In 1918, at the eleventh hour, of the eleventh day, of the eleventh month, fighting ceased in World War I. Formerly known as Armistice Day, Veterans Day (November 11) is a day to honor veterans living and dead who have given so much to protect our country. This year, with our armed forces fighting enemies overseas and at home, Veterans Day is even more significant.
Created by the U.S. Department of Veterans Affairs, Celebrating America's Freedoms is a collection of articles about many of America's customs and national symbols. Topics include the history of Taps, the Pledge of Allegiance, The Star Spangled Banner, American flag etiquette and more. For Veterans Day, visit The Origins of Veterans Day and Activities for Veterans Day. All the features are available online or as a Word document. To download the entire section as a twenty-seven PDF, look for the tiny link at the bottom of the page.
For Veterans Day, Flag Day, and the Fourth of July, Enchanted Learning offers twenty patriotic crafts for preschool, kindergarten, and early elementary ages. All can be made with common craft supplies, such as paper, scissors, glue, string, pencils and popsicle sticks. Projects that caught my eye include: a three-dimensional freestanding star, a star pinwheel, a patriotic pebble with a flag painted on it, and a flag from craft sticks. If you're looking ahead on the calendar, there's a link to Christmas Crafts from the standalone star page.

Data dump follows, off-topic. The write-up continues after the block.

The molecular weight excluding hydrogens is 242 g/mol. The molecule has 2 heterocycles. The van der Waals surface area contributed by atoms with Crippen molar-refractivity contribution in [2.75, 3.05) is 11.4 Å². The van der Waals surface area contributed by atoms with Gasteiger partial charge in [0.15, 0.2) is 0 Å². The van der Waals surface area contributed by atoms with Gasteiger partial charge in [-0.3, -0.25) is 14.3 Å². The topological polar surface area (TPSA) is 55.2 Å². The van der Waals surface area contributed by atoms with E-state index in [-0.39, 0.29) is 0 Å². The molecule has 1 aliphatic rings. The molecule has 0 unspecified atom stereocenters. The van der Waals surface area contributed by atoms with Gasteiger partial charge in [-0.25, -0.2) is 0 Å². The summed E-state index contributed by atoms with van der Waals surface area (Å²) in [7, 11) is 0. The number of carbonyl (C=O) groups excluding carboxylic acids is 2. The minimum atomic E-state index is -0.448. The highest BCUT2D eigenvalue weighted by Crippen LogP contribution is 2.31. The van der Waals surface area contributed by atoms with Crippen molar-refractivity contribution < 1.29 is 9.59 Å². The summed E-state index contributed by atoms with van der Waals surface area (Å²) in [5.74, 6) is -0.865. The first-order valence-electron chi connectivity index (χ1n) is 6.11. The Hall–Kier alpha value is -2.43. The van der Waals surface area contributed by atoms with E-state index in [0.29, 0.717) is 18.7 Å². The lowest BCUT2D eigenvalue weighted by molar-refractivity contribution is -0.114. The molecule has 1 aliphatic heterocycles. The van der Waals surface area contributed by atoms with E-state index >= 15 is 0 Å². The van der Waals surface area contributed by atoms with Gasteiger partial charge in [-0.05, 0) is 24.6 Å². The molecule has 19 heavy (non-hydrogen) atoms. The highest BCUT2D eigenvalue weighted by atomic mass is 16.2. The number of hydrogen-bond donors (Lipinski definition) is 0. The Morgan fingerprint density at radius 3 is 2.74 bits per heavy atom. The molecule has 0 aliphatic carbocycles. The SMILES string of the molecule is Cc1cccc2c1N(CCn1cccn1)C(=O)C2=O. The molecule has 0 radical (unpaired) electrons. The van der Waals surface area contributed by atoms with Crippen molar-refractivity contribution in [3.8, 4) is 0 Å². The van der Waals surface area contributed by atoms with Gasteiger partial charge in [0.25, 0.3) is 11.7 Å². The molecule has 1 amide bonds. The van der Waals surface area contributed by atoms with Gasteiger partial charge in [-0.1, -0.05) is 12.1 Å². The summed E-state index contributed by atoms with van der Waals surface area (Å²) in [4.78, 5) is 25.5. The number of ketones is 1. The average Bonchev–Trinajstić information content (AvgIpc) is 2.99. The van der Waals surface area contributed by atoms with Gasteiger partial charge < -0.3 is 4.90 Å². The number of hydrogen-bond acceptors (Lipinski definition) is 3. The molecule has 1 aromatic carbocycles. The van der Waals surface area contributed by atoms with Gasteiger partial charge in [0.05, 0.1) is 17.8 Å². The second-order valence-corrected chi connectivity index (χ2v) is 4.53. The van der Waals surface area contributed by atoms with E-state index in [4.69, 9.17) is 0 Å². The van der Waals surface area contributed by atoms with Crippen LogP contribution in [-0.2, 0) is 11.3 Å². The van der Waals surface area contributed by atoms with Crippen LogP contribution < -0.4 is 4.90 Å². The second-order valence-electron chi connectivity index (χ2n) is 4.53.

"Armistice Day officially became a holiday in the United States in 1926, and a national holiday twelve years later. On June 1, 1954, the name was changed to Veterans Day to honor all U.S. veterans." This short Infoplease feature is a history of Veterans Day. Best clicks are the related Infoplease pages such as War Movie Crossword, American Veterans by the Numbers (statistics from the Census 2000) and War Poems from famous authors.
"Every veteran has his or her own war, and each is custodian of a unique story and memories. At the Veterans History Project, we treasure the personal narratives sent to us by veterans from all wars. Vivid as if they happened yesterday, these heartfelt accounts make us laugh, cry and remember." The stories are amazing (making this Library of Congress site my pick of the day) but better yet you can interview a family member, and add their story to the collection. The participation page is chock full of interviewing tips and sample questions. Stories can be submitted online or via a printed form.
Woo hoo! The Department of Veterans Affairs brings us three websites: one for grades K- 5; another for grades 6-12, and a third for teachers. Highlights are games, age-appropriate articles, and links to external resources. Best click for teachers is the forty-two page Teachers Guide which include printable handouts for grades K.